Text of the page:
Kampala Residents Enjoy Free Internet Access

Fredrick Ngugi Oct 4, 2016 at 01:00pm

October 04, 2016 at 01:00 pm | Tech & Innovation

Fredrick Ngugi

Fredrick Ngugi | Contributor

October 04, 2016 at 01:00 pm | Tech & Innovation

Ugandans now enjoying free internet in Kampala and Entebbe. USAID

The Ugandan government has launched a free Wi-Fi service in the capital Kampala, as part of its efforts to expand Internet access to the public, according to AllAfrica.

The service, which is being overseen by the country’s National Information Technology Authority-Uganda (NITA-U), is available between 6 p.m. and 6 a.m. UTC on weekdays and between 3 p.m. to 6 a.m. UTC on weekends.

“Internet access is no longer a luxury but a necessity for all Ugandan citizens,” Information and Communication Technology Minister Frank Tumwebaze said. “The ICT sector must remain at the center of this country wide transformation steering Uganda to world class efficiency and productivity.”

On Friday, Tumwebaze announced the launch of the free Internet service via Twitter:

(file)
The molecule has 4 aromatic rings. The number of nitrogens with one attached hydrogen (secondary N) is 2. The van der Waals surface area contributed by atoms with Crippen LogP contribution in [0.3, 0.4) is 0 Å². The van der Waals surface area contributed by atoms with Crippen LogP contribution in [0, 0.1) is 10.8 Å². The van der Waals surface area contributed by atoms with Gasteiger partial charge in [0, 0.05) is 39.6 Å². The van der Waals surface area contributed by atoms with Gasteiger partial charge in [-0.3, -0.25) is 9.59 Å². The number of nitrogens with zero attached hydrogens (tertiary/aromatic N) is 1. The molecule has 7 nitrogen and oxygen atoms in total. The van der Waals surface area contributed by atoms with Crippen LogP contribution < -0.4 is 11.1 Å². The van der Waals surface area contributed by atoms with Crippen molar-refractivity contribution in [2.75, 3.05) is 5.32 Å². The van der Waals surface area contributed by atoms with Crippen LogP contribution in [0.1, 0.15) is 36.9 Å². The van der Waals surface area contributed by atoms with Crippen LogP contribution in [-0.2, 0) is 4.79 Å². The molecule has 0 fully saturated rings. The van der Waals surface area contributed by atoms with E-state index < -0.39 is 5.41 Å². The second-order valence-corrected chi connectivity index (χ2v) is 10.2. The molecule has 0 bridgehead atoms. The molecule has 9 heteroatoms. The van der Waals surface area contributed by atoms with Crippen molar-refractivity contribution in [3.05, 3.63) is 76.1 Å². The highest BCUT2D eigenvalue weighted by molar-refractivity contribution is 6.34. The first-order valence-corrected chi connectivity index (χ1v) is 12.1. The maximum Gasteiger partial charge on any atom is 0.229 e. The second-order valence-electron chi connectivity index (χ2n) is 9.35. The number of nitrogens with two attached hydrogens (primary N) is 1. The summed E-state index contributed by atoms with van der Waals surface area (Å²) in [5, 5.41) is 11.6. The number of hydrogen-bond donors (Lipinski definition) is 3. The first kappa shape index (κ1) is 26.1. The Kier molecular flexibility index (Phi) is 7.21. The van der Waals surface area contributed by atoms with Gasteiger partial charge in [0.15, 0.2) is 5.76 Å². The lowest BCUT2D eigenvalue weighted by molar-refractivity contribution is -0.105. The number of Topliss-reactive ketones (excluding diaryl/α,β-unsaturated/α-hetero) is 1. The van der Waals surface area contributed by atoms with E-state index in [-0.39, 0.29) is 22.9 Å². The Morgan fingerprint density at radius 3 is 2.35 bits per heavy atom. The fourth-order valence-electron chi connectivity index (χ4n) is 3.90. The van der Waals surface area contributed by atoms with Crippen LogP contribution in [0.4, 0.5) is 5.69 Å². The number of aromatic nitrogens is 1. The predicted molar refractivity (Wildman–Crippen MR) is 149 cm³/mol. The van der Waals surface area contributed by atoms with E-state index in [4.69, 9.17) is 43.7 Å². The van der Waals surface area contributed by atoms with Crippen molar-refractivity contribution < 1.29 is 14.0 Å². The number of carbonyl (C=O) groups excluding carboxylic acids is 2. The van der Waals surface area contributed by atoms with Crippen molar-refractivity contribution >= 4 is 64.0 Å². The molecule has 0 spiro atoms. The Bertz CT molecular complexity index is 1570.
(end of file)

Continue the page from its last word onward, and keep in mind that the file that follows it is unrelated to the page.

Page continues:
Speaking to the press last week, NITA-U’s Corporate Communication Officer Leonah Mbonimpa said they decided to offer free Internet to the public to ensure the maximum utilization of Internet bandwidth, which is often left unused by government offices after working hours.

Security Concerns

When questioned about the safety standards of the service, Mbonimpa said they have put in place industry standard security measures to ensure all government ministries offering the service are fully secured.

“We shall be monitoring usage when one logs in to flag suspicious usage patterns, and access will be checked through a firewall that protects the end users against an internet threat,” she explained.

Some have questioned the government’s commitment to providing free Internet to the public, saying the areas selected for the service (including in Kampala and Entebbe) usually see less foot traffic during the specified access periods.

Others believe the free Wi-Fi is another initiative by the Ugandan government to spy on its citizens.

 

 

Tumwebaze insists that the government has invested in the National Backbone Infrastructure, a project that aims to connect major cities and towns and government departments in Uganda to the Internet.

He says top priority is being given to institutions of higher learning, hospitals, and local governments to ensure the service reaches the largest number of users who need to access critical information.

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